Alexander Brener

Alexander Davidovich Brener (Russian: Александр Бренер) (born 1957, in Alma-Ata, Kazak ASSR, Soviet Union), is a Russian-Jewish performance artist, a self-described political activist. He is considered as one of the main figures of Moscow Actionism along with Oleg Kulik.[2]

Alexander Brener
EducationKazakh National Pedagogic University (named after Abay)
Known forPerformance art, literature art-activism
MovementMoscow Actionism, Neoism, Actionism

His performances of note include defecating in front of a painting by Vincent van Gogh at the Museum of Fine Arts in Moscow, having sex on city streets, and vandalizing art work.[3]

He was jailed in 1997 for painting a green dollar sign on Kazimir Malevich's painting Suprematisme.[4] In the court case Brener said in his defense:

The cross is a symbol of suffering, the dollar sign a symbol of trade and merchandise. On humanitarian grounds are the ideas of Jesus Christ of higher significance than those of the money. What I did was not against the painting. I view my act as a dialogue with Malevich.

He was sentenced to five months in prison, where he wrote obossani pistolet. In the text he explains his beliefs and summarizes his actions. He co-wrote BUKAKA SPAT HERE, Tattoos auf Gefängnissen, and Anti technologies of resistance with Barbara Schurz.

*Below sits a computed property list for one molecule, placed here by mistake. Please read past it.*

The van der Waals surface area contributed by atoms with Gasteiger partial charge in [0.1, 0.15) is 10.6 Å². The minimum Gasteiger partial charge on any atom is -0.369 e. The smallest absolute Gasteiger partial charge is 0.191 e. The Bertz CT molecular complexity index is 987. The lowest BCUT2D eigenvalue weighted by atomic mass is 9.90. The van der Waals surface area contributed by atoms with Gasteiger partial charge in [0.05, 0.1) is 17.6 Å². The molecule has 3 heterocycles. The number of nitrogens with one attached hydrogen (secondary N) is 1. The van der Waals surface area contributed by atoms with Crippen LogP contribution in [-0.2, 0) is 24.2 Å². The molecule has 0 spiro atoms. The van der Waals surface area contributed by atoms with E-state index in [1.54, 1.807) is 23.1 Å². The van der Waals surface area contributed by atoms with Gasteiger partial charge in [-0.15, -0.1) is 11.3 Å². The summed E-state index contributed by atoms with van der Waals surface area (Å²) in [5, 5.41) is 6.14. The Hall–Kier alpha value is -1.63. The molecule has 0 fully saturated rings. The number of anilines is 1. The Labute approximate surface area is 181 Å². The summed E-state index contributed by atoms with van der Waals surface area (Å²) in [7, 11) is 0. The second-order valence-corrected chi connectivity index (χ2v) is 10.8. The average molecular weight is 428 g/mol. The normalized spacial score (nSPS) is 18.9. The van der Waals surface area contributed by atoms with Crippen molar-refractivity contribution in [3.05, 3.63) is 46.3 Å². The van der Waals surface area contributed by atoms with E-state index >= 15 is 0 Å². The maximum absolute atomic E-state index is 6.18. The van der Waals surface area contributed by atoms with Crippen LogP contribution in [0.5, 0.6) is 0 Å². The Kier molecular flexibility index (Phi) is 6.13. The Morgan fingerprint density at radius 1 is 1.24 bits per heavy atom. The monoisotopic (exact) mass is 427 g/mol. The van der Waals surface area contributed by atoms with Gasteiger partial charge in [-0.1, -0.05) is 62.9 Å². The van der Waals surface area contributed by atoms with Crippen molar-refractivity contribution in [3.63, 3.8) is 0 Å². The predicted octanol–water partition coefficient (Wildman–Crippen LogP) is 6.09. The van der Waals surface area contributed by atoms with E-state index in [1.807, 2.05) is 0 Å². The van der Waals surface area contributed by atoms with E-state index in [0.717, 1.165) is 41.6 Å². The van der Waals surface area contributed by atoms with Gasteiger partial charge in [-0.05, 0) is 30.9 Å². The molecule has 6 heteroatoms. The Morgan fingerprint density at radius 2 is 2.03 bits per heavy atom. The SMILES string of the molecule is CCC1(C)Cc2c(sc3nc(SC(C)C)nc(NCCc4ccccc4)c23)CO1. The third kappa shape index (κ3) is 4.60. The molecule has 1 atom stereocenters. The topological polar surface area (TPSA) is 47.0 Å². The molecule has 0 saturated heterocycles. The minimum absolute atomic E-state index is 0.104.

Brener is mentioned in passing in Stewart Home's novel Memphis Underground.

An artwork by the art collective IOCOSE is dedicated to Brener.[5]


  • Furzende Völker (2000, ISBN 3-85266-130-7)
  • Tattoos auf Gefängnissen (2001, ISBN 3-85266-157-9)
  • Bukaka Spat Here (2001, Austria, ISBN 3-9501567-1-2; 2002, UK, ISBN 0-9520274-4-5)

See alsoEdit


  1. ^ Vladimir Ovcharenko, (in Russian)
  2. ^ Earle, Grayson (2014-01-30). "A Moment Outside". Journal of Arts and Humanities. 3 (1): 26–32. doi:10.18533/journal.v3i1.173. ISSN 2167-9053.
  3. ^ Fineman, Mia (2004-12-12). "Art Attacks". The New York Times. ISSN 0362-4331. Retrieved 2020-05-20.
  4. ^ The Independent - Art Attacks
  5. ^ "RebelArt - Surfing with Alexander Brener". Archived from the original on 2011-03-08. Retrieved 2012-02-21.

External linksEdit